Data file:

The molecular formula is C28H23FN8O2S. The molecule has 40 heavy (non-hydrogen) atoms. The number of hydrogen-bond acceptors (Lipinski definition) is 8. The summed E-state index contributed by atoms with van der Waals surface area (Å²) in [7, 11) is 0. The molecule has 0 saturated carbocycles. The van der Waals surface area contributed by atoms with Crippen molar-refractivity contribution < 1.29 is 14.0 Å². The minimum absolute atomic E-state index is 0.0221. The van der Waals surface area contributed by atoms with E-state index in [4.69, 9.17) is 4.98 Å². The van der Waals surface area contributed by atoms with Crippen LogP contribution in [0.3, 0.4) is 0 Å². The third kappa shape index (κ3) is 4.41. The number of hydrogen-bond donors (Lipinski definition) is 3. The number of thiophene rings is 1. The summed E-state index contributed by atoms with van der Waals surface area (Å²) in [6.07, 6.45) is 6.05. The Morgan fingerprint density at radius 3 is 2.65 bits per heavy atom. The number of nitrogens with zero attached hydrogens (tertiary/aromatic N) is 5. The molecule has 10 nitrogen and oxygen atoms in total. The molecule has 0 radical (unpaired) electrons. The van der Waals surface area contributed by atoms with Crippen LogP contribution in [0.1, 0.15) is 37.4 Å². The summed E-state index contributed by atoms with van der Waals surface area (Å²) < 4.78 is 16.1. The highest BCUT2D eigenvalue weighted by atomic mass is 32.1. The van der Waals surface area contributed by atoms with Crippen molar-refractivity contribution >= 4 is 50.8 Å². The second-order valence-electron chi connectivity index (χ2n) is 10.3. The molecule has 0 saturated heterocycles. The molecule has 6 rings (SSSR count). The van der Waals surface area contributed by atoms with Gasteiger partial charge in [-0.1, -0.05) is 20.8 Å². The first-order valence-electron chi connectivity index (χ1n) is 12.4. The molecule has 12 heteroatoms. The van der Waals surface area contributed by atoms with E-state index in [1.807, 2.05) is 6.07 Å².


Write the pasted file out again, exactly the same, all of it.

The molecular formula is C28H23FN8O2S. The molecule has 40 heavy (non-hydrogen) atoms. The number of hydrogen-bond acceptors (Lipinski definition) is 8. The summed E-state index contributed by atoms with van der Waals surface area (Å²) in [7, 11) is 0. The molecule has 0 saturated carbocycles. The van der Waals surface area contributed by atoms with Crippen molar-refractivity contribution < 1.29 is 14.0 Å². The minimum absolute atomic E-state index is 0.0221. The van der Waals surface area contributed by atoms with E-state index in [4.69, 9.17) is 4.98 Å². The van der Waals surface area contributed by atoms with Crippen LogP contribution in [0.3, 0.4) is 0 Å². The third kappa shape index (κ3) is 4.41. The number of hydrogen-bond donors (Lipinski definition) is 3. The number of thiophene rings is 1. The summed E-state index contributed by atoms with van der Waals surface area (Å²) in [6.07, 6.45) is 6.05. The Morgan fingerprint density at radius 3 is 2.65 bits per heavy atom. The number of nitrogens with zero attached hydrogens (tertiary/aromatic N) is 5. The molecule has 10 nitrogen and oxygen atoms in total. The molecule has 0 radical (unpaired) electrons. The van der Waals surface area contributed by atoms with Crippen LogP contribution in [0.1, 0.15) is 37.4 Å². The summed E-state index contributed by atoms with van der Waals surface area (Å²) < 4.78 is 16.1. The highest BCUT2D eigenvalue weighted by atomic mass is 32.1. The van der Waals surface area contributed by atoms with Crippen molar-refractivity contribution >= 4 is 50.8 Å². The second-order valence-electron chi connectivity index (χ2n) is 10.3. The molecule has 0 saturated heterocycles. The molecule has 6 rings (SSSR count). The van der Waals surface area contributed by atoms with Gasteiger partial charge in [-0.1, -0.05) is 20.8 Å². The first-order valence-electron chi connectivity index (χ1n) is 12.4. The molecule has 12 heteroatoms. The van der Waals surface area contributed by atoms with E-state index in [1.807, 2.05) is 6.07 Å².